From an internship at an LGBTQ nonprofit to his time on staff at an animal rescue organization, and now with Network for Good, Lenny Wrigley has lived the day-to-day of nonprofits for the past six years. In his role as customer success specialist, Lenny serves as a guide for many nonprofits as they join the Network for Good family.“Nonprofits are what makes the world go ‘round. They’re how we get change in the world. There are a lot of people who are scared of change, even in nonprofits, but change is a good thing. That’s what nonprofits are trying to accomplish. At Network for Good, I get to be part of that process of change with a wide range of nonprofits, from animal rights to religious rights to gender identity and sexual orientation rights. It’s a full spectrum. It feels good to help. Change and challenge is what we need in the world.”Q&A with Lenny Wrigley, Customer Success SpecialistWhat do you do at Network for Good?I work with nonprofits during their first 90 days with Network for Good, getting them up and running smoothly in the system and teaching them the tools and best practices.I currently work with about 100 nonprofits. I love directing and coaching them and seeing their growth. I enjoy sharing different issues other nonprofits have had and how to get ahead of the problem with our software. I’m a very proactive person, so I like teaching them how to avoid certain habits.What is your experience with nonprofit organizations?I interned for a semester with the Family Equality Council on their communications team, helping with their website, writing blog posts, and contacting their members to participate in different articles and activities.After that, I worked at the Humane Rescue Alliance, interviewing people who needed to surrender their dogs, discussing their different options, and providing resources. With a job like that—when you’re dealing with the life and death of an animal—when it’s rewarding, it can bring you to tears. At the same time, when it’s not rewarding it has the exact same result. I have a lot of respect for anyone who works at a rescue organization.What is your favorite thing to do when you’re not at work?I’m in school right now, studying behavioral science and religion, and then I start seminary school in June, so that keeps me very busy. I love to read books. I recently read UnClobber: Rethinking Our Misuse of the Bible on Homosexuality, which looks at the different scriptures that have been used against the LGBTQ community and how they’ve been taken so out of context that they’re not the same scriptures that they were thousands of years ago.I’m also a fan of hopelessly romantic stories like Me Before You and Nicholas Sparks’ books; self-help and positive psychology books; and the Harry Potter series. This past Christmas I read Becoming by Michelle Obama. I love to be in a library or book store and just read books all day and not have to worry about anything else. I wasn’t like that as a kid. I wouldn’t pick up a book as a kid.Lightning RoundDream vacation? IsraelMost recent book read? Torn by Justin LeeLast movie seen in movie theater? The Best of EnemiesYour theme song? Anything by Taylor Swift!Favorite color? PurpleRead more on The Nonprofit Blog
OTTAWA – Piercing the winter doldrums was the political goal of the week for all three party leaders.Justin Trudeau took to town halls in Quebec and northern Ontario to show he is a man of the people.Andrew Scheer went to Washington to talk up the benefits of NAFTA and show he is a statesman-in-waiting.And Jagmeet Singh invited media to peek in at his marriage proposal to designer Gurkiran Kaur, to show he is a man of Instagram.Spectacle aside, the week in Canadian politics revealed developments in global security, reproductive rights and the health of business investment. Here’s how:GLOBAL SECURITYThe jury is still out over whether Tuesday’s foreign ministers’ meeting in Vancouver, co-hosted by Canada and the United States, hurt or helped ease the tension around North Korea and its nuclear arsenal.The summit saw the foreign ministers declare their dedication to United Nations sanctions in an effort to force North Korea to de-nuclearize. They also sent a signal to China and Russia, who were not invited to the meeting, that they were not doing enough to enforce the sanctions effort.And U.S. Secretary of State Rex Tillerson pointed to North Korea’s plans to participate in the Olympics next month in South Korea as proof that the U.S. approach to North Korea — which has included aggressive tweeting between leaders Donald Trump and Kim Jong Un — actually works.But China and Russia did not take kindly to their exclusion from the meeting.And by the end of the week, North Korea was perhaps showing cold feet on the Olympics, cancelling a scheduled visit to South Korea to prepare for the event.REPRODUCTIVE RIGHTSThe Liberals launched another youth-oriented program this week with an insistence that groups receiving government funding actively declare they are pro-choice.The prime minister used an Instagram video to roll out the new Canada Service Corps, which earmarks $105 million over three years to helping young people with volunteer work.Like the Canada Summer Jobs program, where any group seeking funding will need to check a box declaring its pro-choice credentials, similar criteria are being used to determine eligibility for service corps funds. Trudeau says government money should not go to groups that don’t respect women’s rights.The move has prompted a debate over ideology, the reach of the charter, freedom of religion and whether the Liberals have gone too far. On Friday, the abortion rights group that drove the pro-choice requirement for the Canada Summer Jobs program wondered aloud if the Liberals had overstepped.The Conservatives, for their part, have accused Trudeau of imposing his values on others. But they want to know more about the program requirements before they go further in their criticism.Trump, meanwhile, addressed an anti-abortion march on Friday in Washington, where he insisted that Americans are becoming more anti-abortion all the time.QUEASY INVESTORSThe on-again-off-again future of the North American Free Trade Agreement is not sitting well with companies doing business in Canada, and the uncertainty is starting to bite, the Bank of Canada warned this week.Central bank governor Stephen Poloz says NAFTA uncertainty and pro-business tax cuts in the United States are driving investment away from Canada, hurting the Canadian economy.Policy-makers have long had their eye on Canada’s lacklustre business investment record, looking at ways to turn it around.So the central bank’s findings put pressure on the federal government to seek a quicker resolution to the renegotiation of NAFTA. Negotiations meet in Montreal in coming days for their sixth round of talks. Progress towards a resolution has been sparse, and there are growing fears the United States is losing its patience.And Canadian associations representing big and small businesses alike are raising the alarm about Canada losing a competitive edge on the tax front.Ottawa has argued repeatedly, however, that Canada’s investment regime remains as attractive as ever. Trudeau is heading to Davos this coming week to mingle with the rich and famous to pitch that very message to multinational corporations he hopes to lure to here.Note to readers: This is a corrected story. An earlier version said Canada Service Corps applicants would need to check a box to declare their pro-choice stance.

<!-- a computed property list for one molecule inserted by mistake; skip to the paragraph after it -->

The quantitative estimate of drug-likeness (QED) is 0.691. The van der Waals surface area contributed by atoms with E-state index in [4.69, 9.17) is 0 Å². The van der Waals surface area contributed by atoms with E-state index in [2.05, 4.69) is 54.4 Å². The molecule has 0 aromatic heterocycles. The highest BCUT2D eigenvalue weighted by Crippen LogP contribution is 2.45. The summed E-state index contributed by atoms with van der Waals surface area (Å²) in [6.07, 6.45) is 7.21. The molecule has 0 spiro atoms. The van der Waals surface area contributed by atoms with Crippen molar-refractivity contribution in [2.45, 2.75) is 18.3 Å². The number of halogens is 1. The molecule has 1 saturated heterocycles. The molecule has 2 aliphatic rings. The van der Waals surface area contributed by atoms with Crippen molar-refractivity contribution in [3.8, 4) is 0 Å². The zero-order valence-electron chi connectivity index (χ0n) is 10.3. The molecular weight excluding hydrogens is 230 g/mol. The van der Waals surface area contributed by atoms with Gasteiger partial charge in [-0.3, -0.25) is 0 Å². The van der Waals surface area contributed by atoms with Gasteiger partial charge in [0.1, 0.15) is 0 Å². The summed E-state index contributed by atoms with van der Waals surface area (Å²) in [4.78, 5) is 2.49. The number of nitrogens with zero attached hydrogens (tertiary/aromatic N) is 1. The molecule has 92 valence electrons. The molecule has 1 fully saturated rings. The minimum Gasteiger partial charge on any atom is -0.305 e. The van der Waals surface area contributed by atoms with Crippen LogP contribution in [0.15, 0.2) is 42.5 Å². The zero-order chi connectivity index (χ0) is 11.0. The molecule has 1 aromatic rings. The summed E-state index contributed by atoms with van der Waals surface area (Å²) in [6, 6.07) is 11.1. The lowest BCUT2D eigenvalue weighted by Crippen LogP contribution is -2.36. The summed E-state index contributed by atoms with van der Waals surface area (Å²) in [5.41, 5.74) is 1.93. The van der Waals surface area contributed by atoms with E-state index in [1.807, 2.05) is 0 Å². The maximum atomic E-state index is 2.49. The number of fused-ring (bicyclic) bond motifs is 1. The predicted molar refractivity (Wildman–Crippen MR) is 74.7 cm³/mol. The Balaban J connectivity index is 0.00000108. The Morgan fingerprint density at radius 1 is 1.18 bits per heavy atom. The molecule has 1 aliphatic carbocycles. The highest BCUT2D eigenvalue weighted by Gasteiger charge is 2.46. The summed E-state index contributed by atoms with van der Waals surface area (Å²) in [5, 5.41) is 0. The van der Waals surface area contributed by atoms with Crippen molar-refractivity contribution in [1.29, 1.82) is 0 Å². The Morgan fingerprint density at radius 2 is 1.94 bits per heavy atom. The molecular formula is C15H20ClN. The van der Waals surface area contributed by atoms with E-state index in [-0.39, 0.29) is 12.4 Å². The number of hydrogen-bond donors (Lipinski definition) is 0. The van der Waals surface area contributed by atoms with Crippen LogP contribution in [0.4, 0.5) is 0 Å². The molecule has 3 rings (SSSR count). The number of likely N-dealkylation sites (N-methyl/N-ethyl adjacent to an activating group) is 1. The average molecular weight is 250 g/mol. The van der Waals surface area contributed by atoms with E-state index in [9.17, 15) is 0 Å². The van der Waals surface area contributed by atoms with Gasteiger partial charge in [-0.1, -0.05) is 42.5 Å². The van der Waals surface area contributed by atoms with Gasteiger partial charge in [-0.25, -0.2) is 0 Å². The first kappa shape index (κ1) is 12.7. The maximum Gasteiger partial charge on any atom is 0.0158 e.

‘We are uncertain of the extensive damages as for more tests will be carried out. He has a very long road ahead of him as well as his family. His Dad Matt is by side and his Mom Ashley is back home caring for his 3 older brothers.’The GoFundMe account goes on to share the money is to help support the family in their time of need, and the long journey they have ahead.The account set up on March, 14th, 2019 is at $8,345 out of its $10,000 goalTo view the GoFundMe account; CLICK HERE FORT ST. JOHN, B.C. – Young, Matt Jr Beckerton had an incident with accidentally ingesting a chemical solution that has sent him to Children’s Hospital in serious condition.In speaking with Matt Beckerton, he shared “Our family is very happy with our community spirit, all their kind words and support means more than the world to us right now.”According to the GoFundMe account;